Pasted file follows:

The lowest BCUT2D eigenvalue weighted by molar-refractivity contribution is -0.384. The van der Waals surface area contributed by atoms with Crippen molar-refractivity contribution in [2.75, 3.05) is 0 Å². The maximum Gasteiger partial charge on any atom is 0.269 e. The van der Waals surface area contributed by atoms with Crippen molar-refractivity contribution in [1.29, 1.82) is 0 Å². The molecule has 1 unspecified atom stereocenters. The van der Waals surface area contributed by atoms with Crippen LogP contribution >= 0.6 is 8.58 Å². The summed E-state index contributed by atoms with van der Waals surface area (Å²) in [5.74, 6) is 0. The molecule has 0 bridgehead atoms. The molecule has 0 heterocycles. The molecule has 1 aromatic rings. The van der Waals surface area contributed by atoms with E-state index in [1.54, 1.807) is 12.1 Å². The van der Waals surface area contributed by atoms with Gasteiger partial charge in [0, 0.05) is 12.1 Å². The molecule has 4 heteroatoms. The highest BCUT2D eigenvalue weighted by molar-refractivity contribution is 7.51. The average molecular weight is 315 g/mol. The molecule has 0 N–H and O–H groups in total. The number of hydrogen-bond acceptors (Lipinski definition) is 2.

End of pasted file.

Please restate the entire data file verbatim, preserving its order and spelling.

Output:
The lowest BCUT2D eigenvalue weighted by molar-refractivity contribution is -0.384. The van der Waals surface area contributed by atoms with Crippen molar-refractivity contribution in [2.75, 3.05) is 0 Å². The maximum Gasteiger partial charge on any atom is 0.269 e. The van der Waals surface area contributed by atoms with Crippen molar-refractivity contribution in [1.29, 1.82) is 0 Å². The molecule has 1 unspecified atom stereocenters. The van der Waals surface area contributed by atoms with Crippen LogP contribution >= 0.6 is 8.58 Å². The summed E-state index contributed by atoms with van der Waals surface area (Å²) in [5.74, 6) is 0. The molecule has 0 bridgehead atoms. The molecule has 0 heterocycles. The molecule has 1 aromatic rings. The van der Waals surface area contributed by atoms with E-state index in [1.54, 1.807) is 12.1 Å². The van der Waals surface area contributed by atoms with Gasteiger partial charge in [0, 0.05) is 12.1 Å². The molecule has 4 heteroatoms. The highest BCUT2D eigenvalue weighted by molar-refractivity contribution is 7.51. The average molecular weight is 315 g/mol. The molecule has 0 N–H and O–H groups in total. The number of hydrogen-bond acceptors (Lipinski definition) is 2.